Written by Shari R. Pogach, Regulatory Paralegal
Last month I blogged that according to its 2013 annual report, the Federal Trade Commission’s (FTC’s) data indicates the number one common consumer complaint continues to be identity theft. The FTC also reports that a significant percentage of the consumer identity theft complaints are related to tax fraud.
Often real world examples of criminal activity can be very helpful when it comes to training your front line staff. Such examples are relatable and can be used to get your staff talking and thinking about what to look for when interacting with members on the front line. The Internal Revenue Service (IRS) has a section on its site with write-ups on identity theft scenarios, Examples of Identity Theft Schemes - Fiscal Year 2014, pulled from public record documents on file within the judicial district where the cases were prosecuted. Here are two cases from the IRS website of identity theft and other fraud specifically involving financial institutions:
“Florida Woman Sentenced for Several Fraud Schemes
On March 26, 2014, in Tampa, Fla., Latasha Callens was sentenced to 149 months in prison, five years of supervised release and ordered to pay a $223,798 money judgment. Callens pleaded guilty on Dec. 3, 2013 to bank fraud, access device fraud, mail fraud and aggravated identity theft. According to court documents and statements made in court, from as early as July 2011 through her arrest in May 2013, Callens defrauded banks and individuals on at least 58 occasions during a two-year period. In one of her schemes, Callens approached individuals, usually at ATMs, and told them about her need to cash a check and her inability to deposit the check into her bank account. She then convinced the individuals to deposit the checks into their own accounts and withdraw the funds for her. She sometimes gave them $100 for their trouble. In each case, the checks were worthless. They were generally drawn on closed accounts, because the checks and checkbooks had been stolen. In another scheme, for the tax years 2010, 2011, and 2012, Callen defrauded the IRS and certain taxpayers by electronically filing false and fraudulent tax returns, using stolen identities and, thereby, obtaining refunds. She sought approximately $800,000 in fraudulent tax returns.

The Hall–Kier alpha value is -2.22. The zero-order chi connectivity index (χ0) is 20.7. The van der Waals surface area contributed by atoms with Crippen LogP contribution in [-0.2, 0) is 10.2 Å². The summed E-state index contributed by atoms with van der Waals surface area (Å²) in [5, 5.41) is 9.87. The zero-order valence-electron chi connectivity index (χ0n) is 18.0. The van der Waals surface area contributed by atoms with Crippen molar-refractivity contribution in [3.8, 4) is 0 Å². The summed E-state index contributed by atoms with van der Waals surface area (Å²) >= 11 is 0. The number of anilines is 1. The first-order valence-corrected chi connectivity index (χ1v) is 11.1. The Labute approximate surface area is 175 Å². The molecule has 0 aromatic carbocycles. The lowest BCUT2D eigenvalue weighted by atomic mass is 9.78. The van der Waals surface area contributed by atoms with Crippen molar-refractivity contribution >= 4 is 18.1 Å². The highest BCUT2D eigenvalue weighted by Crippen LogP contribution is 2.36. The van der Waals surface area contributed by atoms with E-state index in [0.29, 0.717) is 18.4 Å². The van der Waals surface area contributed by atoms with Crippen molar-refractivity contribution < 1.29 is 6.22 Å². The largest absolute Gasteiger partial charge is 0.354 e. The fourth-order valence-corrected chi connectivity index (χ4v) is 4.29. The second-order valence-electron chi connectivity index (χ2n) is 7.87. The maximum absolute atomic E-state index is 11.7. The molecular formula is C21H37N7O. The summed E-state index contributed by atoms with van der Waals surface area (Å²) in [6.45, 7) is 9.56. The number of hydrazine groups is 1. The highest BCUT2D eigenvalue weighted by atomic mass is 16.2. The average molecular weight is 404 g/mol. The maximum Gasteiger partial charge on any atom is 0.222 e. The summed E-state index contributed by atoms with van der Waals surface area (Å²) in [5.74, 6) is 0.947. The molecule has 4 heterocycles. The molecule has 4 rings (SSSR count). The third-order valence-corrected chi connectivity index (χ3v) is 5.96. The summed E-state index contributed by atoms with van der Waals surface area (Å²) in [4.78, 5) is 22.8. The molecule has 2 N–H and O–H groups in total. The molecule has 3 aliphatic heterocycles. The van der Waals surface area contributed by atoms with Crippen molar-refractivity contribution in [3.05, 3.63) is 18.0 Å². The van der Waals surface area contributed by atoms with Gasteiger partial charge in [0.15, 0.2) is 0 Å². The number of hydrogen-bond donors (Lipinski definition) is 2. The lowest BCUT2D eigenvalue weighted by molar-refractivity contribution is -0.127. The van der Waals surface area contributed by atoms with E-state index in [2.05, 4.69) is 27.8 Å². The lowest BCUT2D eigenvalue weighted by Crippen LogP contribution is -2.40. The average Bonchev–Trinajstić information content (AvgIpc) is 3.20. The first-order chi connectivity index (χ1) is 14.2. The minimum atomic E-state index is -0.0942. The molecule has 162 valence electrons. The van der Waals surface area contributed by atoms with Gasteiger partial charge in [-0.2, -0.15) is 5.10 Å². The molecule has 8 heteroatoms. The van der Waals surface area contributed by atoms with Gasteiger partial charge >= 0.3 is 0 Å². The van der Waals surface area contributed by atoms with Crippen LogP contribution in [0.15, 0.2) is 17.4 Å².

Alabama Bank Employee Sentenced for Tax Refund Fraud
On Feb. 19, 2014 in Montgomery, Ala., LaQuanta Clayton was sentenced to 21 months in prison, three years of supervised release and ordered to pay $185,730 in restitution. Clayton pleaded guilty in July 2013 to theft of government property. According to court documents and statements made in open court, Clayton used her position as a bank teller to open bank accounts in the name of another individual without his knowledge. Tarrish Tellis, the leader of the tax-fraud ring, directed Clayton to open multiple bank accounts in order to receive electronic deposits of fraudulent tax refunds. Tellis pleaded guilty to related crimes in October 2013. Clayton would facilitate the withdrawal of this money and give it to Tellis and other individuals involved in the scheme. Clayton opened at least five bank accounts, which she used to receive fraudulent tax refunds.” (Emphasis mine.)
How do they come up with this stuff?! Speaking of training resources, here come my shameless plugs…
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